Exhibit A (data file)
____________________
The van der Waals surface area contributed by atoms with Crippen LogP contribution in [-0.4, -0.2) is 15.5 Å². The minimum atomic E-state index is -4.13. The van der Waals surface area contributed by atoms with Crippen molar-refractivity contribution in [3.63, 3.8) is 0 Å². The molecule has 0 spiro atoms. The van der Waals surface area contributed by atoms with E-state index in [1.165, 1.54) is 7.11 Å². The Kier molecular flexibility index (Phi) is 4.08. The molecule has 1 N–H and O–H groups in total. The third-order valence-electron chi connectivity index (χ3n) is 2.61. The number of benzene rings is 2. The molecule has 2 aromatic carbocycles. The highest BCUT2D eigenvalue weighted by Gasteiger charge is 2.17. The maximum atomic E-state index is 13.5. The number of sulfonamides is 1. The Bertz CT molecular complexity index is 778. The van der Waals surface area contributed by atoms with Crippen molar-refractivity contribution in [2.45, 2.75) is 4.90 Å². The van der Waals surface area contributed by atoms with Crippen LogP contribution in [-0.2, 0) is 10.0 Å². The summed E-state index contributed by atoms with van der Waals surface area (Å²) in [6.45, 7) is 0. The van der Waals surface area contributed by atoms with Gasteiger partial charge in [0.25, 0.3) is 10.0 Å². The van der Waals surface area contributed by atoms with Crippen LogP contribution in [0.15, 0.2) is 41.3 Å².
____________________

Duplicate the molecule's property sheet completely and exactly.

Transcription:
The van der Waals surface area contributed by atoms with Crippen LogP contribution in [-0.4, -0.2) is 15.5 Å². The minimum atomic E-state index is -4.13. The van der Waals surface area contributed by atoms with Crippen molar-refractivity contribution in [3.63, 3.8) is 0 Å². The molecule has 0 spiro atoms. The van der Waals surface area contributed by atoms with E-state index in [1.165, 1.54) is 7.11 Å². The Kier molecular flexibility index (Phi) is 4.08. The molecule has 1 N–H and O–H groups in total. The third-order valence-electron chi connectivity index (χ3n) is 2.61. The number of benzene rings is 2. The molecule has 2 aromatic carbocycles. The highest BCUT2D eigenvalue weighted by Gasteiger charge is 2.17. The maximum atomic E-state index is 13.5. The number of sulfonamides is 1. The Bertz CT molecular complexity index is 778. The van der Waals surface area contributed by atoms with Crippen molar-refractivity contribution in [2.45, 2.75) is 4.90 Å². The van der Waals surface area contributed by atoms with Crippen LogP contribution in [-0.2, 0) is 10.0 Å². The summed E-state index contributed by atoms with van der Waals surface area (Å²) in [6.45, 7) is 0. The van der Waals surface area contributed by atoms with Gasteiger partial charge in [0.25, 0.3) is 10.0 Å². The van der Waals surface area contributed by atoms with Crippen LogP contribution in [0.15, 0.2) is 41.3 Å².